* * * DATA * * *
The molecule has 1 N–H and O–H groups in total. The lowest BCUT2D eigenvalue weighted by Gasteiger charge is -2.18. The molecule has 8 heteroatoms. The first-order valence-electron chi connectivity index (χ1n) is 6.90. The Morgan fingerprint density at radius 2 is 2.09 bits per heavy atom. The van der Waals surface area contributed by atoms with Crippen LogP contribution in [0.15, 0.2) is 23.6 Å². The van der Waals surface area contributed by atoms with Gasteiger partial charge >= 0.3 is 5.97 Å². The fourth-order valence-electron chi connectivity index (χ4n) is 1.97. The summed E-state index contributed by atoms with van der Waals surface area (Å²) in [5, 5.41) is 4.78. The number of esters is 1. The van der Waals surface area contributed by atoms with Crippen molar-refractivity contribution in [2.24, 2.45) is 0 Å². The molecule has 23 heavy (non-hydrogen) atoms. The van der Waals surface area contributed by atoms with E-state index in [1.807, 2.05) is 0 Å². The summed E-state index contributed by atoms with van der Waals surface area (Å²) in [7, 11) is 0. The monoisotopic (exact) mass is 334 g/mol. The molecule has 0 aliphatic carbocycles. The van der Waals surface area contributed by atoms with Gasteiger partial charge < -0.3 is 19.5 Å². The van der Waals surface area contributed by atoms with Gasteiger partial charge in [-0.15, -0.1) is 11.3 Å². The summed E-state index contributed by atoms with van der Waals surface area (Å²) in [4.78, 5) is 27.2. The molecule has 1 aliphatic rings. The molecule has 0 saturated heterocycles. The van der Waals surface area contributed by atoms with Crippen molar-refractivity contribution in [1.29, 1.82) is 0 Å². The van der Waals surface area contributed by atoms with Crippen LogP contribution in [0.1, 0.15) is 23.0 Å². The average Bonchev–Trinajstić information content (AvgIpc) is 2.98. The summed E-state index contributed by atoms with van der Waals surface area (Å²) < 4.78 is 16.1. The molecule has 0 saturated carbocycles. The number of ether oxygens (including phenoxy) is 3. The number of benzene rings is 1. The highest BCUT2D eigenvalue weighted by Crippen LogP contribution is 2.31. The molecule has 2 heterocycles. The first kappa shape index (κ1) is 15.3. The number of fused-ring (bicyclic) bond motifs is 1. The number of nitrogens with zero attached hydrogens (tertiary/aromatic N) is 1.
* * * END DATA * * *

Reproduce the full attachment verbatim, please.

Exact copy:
The molecule has 1 N–H and O–H groups in total. The lowest BCUT2D eigenvalue weighted by Gasteiger charge is -2.18. The molecule has 8 heteroatoms. The first-order valence-electron chi connectivity index (χ1n) is 6.90. The Morgan fingerprint density at radius 2 is 2.09 bits per heavy atom. The van der Waals surface area contributed by atoms with Crippen LogP contribution in [0.15, 0.2) is 23.6 Å². The van der Waals surface area contributed by atoms with Gasteiger partial charge >= 0.3 is 5.97 Å². The fourth-order valence-electron chi connectivity index (χ4n) is 1.97. The summed E-state index contributed by atoms with van der Waals surface area (Å²) in [5, 5.41) is 4.78. The number of esters is 1. The van der Waals surface area contributed by atoms with Crippen molar-refractivity contribution in [2.24, 2.45) is 0 Å². The molecule has 23 heavy (non-hydrogen) atoms. The van der Waals surface area contributed by atoms with E-state index in [1.807, 2.05) is 0 Å². The summed E-state index contributed by atoms with van der Waals surface area (Å²) in [7, 11) is 0. The monoisotopic (exact) mass is 334 g/mol. The molecule has 0 aliphatic carbocycles. The van der Waals surface area contributed by atoms with Gasteiger partial charge < -0.3 is 19.5 Å². The van der Waals surface area contributed by atoms with Gasteiger partial charge in [-0.15, -0.1) is 11.3 Å². The summed E-state index contributed by atoms with van der Waals surface area (Å²) in [4.78, 5) is 27.2. The molecule has 1 aliphatic rings. The molecule has 0 saturated heterocycles. The van der Waals surface area contributed by atoms with Crippen molar-refractivity contribution in [1.29, 1.82) is 0 Å². The van der Waals surface area contributed by atoms with Crippen LogP contribution in [0.1, 0.15) is 23.0 Å². The average Bonchev–Trinajstić information content (AvgIpc) is 2.98. The summed E-state index contributed by atoms with van der Waals surface area (Å²) < 4.78 is 16.1. The molecule has 0 saturated carbocycles. The number of ether oxygens (including phenoxy) is 3. The number of benzene rings is 1. The highest BCUT2D eigenvalue weighted by Crippen LogP contribution is 2.31. The molecule has 2 heterocycles. The first kappa shape index (κ1) is 15.3. The number of fused-ring (bicyclic) bond motifs is 1. The number of nitrogens with zero attached hydrogens (tertiary/aromatic N) is 1.